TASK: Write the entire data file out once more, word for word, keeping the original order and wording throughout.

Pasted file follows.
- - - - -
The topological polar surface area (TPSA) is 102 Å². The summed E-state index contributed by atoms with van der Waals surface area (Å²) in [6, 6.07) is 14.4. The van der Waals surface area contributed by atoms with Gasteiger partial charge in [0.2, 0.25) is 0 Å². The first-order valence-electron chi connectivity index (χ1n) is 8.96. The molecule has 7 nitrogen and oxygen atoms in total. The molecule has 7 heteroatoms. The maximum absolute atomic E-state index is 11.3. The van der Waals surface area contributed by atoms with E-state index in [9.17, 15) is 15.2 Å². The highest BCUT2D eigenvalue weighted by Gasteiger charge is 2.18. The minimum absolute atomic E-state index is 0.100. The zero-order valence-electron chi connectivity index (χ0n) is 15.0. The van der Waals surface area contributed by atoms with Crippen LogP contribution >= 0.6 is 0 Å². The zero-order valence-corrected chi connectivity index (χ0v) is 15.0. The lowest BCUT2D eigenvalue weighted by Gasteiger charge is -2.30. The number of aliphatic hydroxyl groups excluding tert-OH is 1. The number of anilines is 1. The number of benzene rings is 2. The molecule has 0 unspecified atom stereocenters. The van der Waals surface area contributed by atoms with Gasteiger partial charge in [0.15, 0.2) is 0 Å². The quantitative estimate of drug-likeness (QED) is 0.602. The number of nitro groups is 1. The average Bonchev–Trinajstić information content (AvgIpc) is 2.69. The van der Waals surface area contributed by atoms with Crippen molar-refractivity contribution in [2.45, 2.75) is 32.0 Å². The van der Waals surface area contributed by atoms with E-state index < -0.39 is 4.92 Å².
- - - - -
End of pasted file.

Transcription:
The topological polar surface area (TPSA) is 102 Å². The summed E-state index contributed by atoms with van der Waals surface area (Å²) in [6, 6.07) is 14.4. The van der Waals surface area contributed by atoms with Gasteiger partial charge in [0.2, 0.25) is 0 Å². The first-order valence-electron chi connectivity index (χ1n) is 8.96. The molecule has 7 nitrogen and oxygen atoms in total. The molecule has 7 heteroatoms. The maximum absolute atomic E-state index is 11.3. The van der Waals surface area contributed by atoms with E-state index in [9.17, 15) is 15.2 Å². The highest BCUT2D eigenvalue weighted by Gasteiger charge is 2.18. The minimum absolute atomic E-state index is 0.100. The zero-order valence-electron chi connectivity index (χ0n) is 15.0. The van der Waals surface area contributed by atoms with Crippen LogP contribution >= 0.6 is 0 Å². The zero-order valence-corrected chi connectivity index (χ0v) is 15.0. The lowest BCUT2D eigenvalue weighted by Gasteiger charge is -2.30. The number of aliphatic hydroxyl groups excluding tert-OH is 1. The number of anilines is 1. The number of benzene rings is 2. The molecule has 0 unspecified atom stereocenters. The van der Waals surface area contributed by atoms with Gasteiger partial charge in [0.15, 0.2) is 0 Å². The quantitative estimate of drug-likeness (QED) is 0.602. The number of nitro groups is 1. The average Bonchev–Trinajstić information content (AvgIpc) is 2.69. The van der Waals surface area contributed by atoms with Crippen molar-refractivity contribution in [2.45, 2.75) is 32.0 Å². The van der Waals surface area contributed by atoms with E-state index < -0.39 is 4.92 Å².